Nodding Doesn't Mean "Yes"
For women, nodding while listening conveys understanding and consideration.
Posted January 23, 2012
Len is intent on his sales pitch. "This car will suit all your driving needs," he tells Chris, the young mother of two as she stands on the showroom floor, her baby perched on her hip.
She listens to him intently, nodding through his spiel.
This encourages Len to believe he's making headway. "Wow!" He thinks, "She's hooked! I've got this sale in the bag!"
When he's done, Chris responds, "Thanks for telling me about your new SUV, but I'm not interested. I don't think it will work for my family. I need something smaller and more fuel efficient."
Len is stunned and stymied! Didn't she want the car?
Was Chris intentionally trying to mislead Len into believing he'd made a sale? No, not at all. Nodding is an excellent example of the same behavior meaning different things to each gender. For women, nodding while listening conveys understanding and consideration. Chris was nodding as a feminine courtesy. To her, the nod didn't mean she was buying Len's product, only that she was paying attention and that she understood him. But confusion arises because for men nodding signifies not just understanding but also agreeing. If a woman nods, a man thinks, "Oh good, she's buying everything I'm saying." But at the end of the conversation, she may say, "No, I don't think that's a good idea."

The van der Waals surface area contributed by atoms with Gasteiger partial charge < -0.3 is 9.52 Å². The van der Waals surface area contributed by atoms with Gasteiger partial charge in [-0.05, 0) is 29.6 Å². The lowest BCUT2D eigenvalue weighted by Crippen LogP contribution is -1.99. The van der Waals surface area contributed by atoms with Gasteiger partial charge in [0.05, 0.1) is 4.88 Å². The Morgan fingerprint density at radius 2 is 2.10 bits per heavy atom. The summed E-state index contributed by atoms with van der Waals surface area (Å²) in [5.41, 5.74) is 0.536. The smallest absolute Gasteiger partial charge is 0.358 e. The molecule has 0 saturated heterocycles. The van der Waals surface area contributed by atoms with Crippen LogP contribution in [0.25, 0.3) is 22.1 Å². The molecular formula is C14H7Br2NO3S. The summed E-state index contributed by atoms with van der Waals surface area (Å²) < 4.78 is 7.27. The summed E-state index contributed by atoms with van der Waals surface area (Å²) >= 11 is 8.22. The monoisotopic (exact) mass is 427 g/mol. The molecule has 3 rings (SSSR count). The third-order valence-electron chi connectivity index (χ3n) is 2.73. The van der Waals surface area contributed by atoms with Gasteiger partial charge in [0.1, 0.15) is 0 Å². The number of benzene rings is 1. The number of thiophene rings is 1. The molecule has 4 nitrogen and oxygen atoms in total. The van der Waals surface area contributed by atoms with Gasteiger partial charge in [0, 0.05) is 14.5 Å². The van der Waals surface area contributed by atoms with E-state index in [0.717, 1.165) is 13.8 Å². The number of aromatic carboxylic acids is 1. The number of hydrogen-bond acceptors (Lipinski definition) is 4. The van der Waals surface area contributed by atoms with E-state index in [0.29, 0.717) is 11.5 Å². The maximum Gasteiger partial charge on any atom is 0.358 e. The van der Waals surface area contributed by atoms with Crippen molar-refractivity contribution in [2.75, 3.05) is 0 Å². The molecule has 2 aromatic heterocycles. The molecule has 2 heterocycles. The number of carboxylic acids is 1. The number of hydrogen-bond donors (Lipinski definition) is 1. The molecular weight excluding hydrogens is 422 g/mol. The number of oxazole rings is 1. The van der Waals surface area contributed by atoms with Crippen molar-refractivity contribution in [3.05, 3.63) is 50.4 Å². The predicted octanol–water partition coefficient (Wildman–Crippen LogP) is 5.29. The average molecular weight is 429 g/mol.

To avoid this muddle, a woman must recognize how men interpret her nods. She can then put her true intentions on record. She might say, for instance, "I understand what you're saying, but I have a different opinion." There is no need for women to stop nodding, since there are too many positive interpersonal values connected to it. And a man must take a woman's nod for what it is in her world-a sign of understanding. Nodding is an empathic gesture that makes others comfortable and encourages openness. All that's called for is a bit of clarification.